It's one thing to come up with a $1 billion business idea. It's quite another to come up with a string of them.
But for entrepreneur Aaron Tan, it was fundamental. If he was going to start a business, it had to have room to grow.
That's a strategy instilled in him in his early career, the 36-year-old co-founder and CEO of autos marketplace Carro, told CNBC Make It.
As a former venture capitalist who spent his twenties investing in start-ups across the U.S. and Southeast Asia, Tan learned early on to evaluate businesses based not only on their current model but also on their ability to scale.
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So when he saw momentum growing in the autos industry in the mid-2010s, he saw huge potential.
At that time, ride-hailing was taking off in the U.S., and so were auto trading platforms and sophisticated financial services around car ownership. Yet in Tan's native Southeast Asia, the industry was still nascent.
For him, it was an opportunity waiting to be taken.
"Really, what drew me into this whole industry ... the opportunity that I saw was the neighborhood," said Tan.
"When we talk about neighborhoods, we are talking about the adjacencies that we can get into. For instance, financial services, insurance, warranties, loans. Or after sales, things like the fixing and repairing of vehicles," he said.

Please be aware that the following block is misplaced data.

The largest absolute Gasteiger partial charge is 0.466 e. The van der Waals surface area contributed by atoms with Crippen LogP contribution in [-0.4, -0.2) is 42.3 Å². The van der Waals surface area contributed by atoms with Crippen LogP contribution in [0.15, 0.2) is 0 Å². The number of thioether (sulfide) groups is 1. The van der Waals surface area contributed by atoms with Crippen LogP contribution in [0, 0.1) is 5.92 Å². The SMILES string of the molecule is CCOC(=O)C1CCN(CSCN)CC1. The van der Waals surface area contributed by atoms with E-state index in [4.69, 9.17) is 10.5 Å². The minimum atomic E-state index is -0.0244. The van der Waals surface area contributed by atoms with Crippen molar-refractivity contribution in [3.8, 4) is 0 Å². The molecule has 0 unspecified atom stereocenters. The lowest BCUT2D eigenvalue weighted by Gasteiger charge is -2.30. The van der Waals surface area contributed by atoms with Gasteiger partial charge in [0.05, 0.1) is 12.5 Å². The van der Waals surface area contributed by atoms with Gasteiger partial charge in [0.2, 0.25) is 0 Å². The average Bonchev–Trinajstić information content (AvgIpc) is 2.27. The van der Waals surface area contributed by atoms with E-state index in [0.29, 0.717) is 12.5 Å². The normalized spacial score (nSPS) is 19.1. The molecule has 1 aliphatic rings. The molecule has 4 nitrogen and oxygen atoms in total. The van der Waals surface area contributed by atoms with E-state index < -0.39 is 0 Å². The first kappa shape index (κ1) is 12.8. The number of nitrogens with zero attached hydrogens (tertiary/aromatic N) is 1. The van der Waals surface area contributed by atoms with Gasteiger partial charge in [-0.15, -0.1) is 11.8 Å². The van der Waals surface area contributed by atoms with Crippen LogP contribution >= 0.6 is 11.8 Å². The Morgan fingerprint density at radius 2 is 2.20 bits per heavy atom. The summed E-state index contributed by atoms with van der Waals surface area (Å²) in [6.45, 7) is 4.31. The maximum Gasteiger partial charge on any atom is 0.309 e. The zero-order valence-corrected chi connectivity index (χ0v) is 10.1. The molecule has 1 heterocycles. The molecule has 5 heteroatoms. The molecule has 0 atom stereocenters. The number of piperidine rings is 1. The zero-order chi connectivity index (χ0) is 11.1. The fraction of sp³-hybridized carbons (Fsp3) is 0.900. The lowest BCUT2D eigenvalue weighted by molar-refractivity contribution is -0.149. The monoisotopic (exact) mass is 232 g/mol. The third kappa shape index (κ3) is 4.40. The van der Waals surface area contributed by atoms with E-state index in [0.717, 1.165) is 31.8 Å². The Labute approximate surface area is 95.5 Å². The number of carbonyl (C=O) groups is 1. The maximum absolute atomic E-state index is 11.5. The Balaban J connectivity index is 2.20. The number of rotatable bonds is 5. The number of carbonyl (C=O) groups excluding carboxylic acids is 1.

So in 2015, Tan teamed up with his college friends to launch Carro, as an artificial intelligence-enabled car trading platform that would allow buyers and sellers across Southeast Asia to compare the best deals.
Then, in the years that followed, the company expanded into end-to-end financial services, like loans, insurance and aftercare products, as well as a car subscription service.
"All those opportunities by themselves are [$10 billion to $20 billion] vertically, across the region. I think it is a given. That is what really drew us to actually do something in this space," he said.
It wasn't just Tan and his co-founders who saw potential, either.
Initially, Tan pulled together $1 million from four friends to kickstart the business. Since then, the company has raised more than half a billion dollars, including $360 million in recent funding from Softbank and Indonesian-based fund EV Growth. The six-year-old company is now valued at $1 billion.
Tan said the latest investment will help Carro further expand into each of its "neighborhood" services.
"Going deeper in each of the neighborhoods is the number one thing I will do. Number two [is going] broader into other countries. And number three, as we're in markets, we need to make sure that we get more of a market share," he said.
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